Kids Prepare for the Triathlon

Participants are looking forward to tomorrow’s Kids Triathlon at the Clark Lake Yacht Club (Sunday, July 30th). The event, sponsored by the Raft-O-Rama Committee and Yacht Club, features three challenging events for kids twelve and under–running, cycling, and swimming. Up for grabs are the gold, silver, and bronze for the 1st, 2nd, and 3rd place overall winners.

The events take place mainly on the Yacht Club grounds. Registration is between 9 and 10 am Sunday, July 30th, and the action commences at 10 am. Dan Omo is the director. Raft-O-Rama and Yacht Club members will be on hand to help conduct the events.

After the Triathlon, more fun is planned for kids of all ages.  The Yacht Club is bringing in huge blow-ups as a way to introduce participants and visitors to its family-friendly outlook.  And there will be food.

What was last year’s Kids Triathlon like?  Here’s a look at the run.

The swim is popular.  The course takes place between two Yacht Club docks.

Smiling faces from last year.

 

 

 

Almost Open

The Beach Bar’s new Gear Garage was the scene of lots of activity today.  The final touches and inspections were taking place–and the shelves were being stocked.  This will be the place to buy your Beach Bar and Clark Lake memorabilia, ice cream cones for the kids, or ice for the raft ride.  Below are the Beach Bar’s John Collins and Peggy Collins.  Also pictured is Mike McKay, whose M-R Builder’s built the new structure.  True to form, Mike’s blending the new structure with the Beach Bar main building and agreeably combining it with Ocean Beach shoreline present a picture pleasing to the eye.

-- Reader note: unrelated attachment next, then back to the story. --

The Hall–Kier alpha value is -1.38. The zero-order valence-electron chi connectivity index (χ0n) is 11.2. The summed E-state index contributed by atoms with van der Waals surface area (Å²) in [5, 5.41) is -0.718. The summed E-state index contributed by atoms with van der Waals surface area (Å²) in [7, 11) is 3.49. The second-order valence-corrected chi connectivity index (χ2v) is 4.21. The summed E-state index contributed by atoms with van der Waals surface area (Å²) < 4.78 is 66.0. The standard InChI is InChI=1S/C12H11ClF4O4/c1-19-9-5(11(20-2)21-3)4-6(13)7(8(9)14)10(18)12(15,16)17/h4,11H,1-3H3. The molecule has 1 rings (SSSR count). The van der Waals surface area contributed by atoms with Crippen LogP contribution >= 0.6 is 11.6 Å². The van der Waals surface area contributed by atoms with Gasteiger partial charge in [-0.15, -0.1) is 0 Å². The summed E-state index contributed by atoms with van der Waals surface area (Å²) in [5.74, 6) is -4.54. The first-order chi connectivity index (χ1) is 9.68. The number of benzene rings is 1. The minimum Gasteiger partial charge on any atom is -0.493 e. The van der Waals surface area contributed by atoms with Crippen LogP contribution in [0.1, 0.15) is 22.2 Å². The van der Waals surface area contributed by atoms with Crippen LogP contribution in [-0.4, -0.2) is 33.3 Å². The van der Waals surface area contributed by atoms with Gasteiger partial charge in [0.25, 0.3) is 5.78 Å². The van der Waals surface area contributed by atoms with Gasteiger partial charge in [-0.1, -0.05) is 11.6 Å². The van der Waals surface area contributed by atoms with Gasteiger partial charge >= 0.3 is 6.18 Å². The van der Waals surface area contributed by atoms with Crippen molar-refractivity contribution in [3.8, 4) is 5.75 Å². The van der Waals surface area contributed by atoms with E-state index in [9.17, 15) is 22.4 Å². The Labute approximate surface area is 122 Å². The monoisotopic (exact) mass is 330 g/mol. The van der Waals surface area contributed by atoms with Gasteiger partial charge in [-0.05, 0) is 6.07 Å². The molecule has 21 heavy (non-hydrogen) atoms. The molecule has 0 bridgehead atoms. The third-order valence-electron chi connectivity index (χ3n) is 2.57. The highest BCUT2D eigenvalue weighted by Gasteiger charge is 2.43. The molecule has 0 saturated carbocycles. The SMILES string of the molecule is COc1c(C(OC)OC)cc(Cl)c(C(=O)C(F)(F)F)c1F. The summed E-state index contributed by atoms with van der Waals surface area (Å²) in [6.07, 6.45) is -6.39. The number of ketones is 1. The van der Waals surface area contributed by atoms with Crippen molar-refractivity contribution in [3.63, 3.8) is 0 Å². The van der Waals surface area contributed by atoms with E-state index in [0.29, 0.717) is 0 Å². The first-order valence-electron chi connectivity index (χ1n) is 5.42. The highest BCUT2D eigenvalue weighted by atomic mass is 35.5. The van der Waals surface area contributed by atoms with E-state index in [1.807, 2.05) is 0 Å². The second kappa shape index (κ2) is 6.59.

In this photo, John, Peggy, and Mike are standing behind the counter.  Below is a the view from Ocean Beach Road as the crew stocks shelves and readies for opening day.

It was a cold April 6th morning with snow in the air that the wrecking crew arrived to take down the old garage.  It’s always amazing how quickly this can happen. To view the 3 minute video, and to learn more about the project, please click here.

Fix Up at the County Park

A crew was busy with hammers and saws repairing a building once providing rest rooms at the County Park today.

The building has been closed for a number of years.  That didn’t stop it from being vulnerable to a falling tree.  It was damaged in a November, 2016 storm, as you can see in this photo taken by Bill Leutz.

The building, and the County Park were discussed at the most recent meeting of the Columbia Township trustees.  County Commissioner Phil Duckham told trustees that this repair would take place.  He also explained that the County is contemplating leasing the park to the Township on a 99-year basis.  To learn about that, please click here.

Thursday Sunset Review

Clark Lake offered a pleasant end to the day.  A warm, but refreshing breeze out of the northwest, and a sunset worthy waiting for.  Here are four looks. 

Tuesday – How It Started and Ended

Tuesday morning was cool, really cool at 55 degrees.  The sun shone brightly, skies were a bright blue, humidity was low, and breezes pleasant.  Temperatures reached mid-70s.  Clark Lake was at its best.  And the sunset stayed true to that form.  Here are three views in chronological order.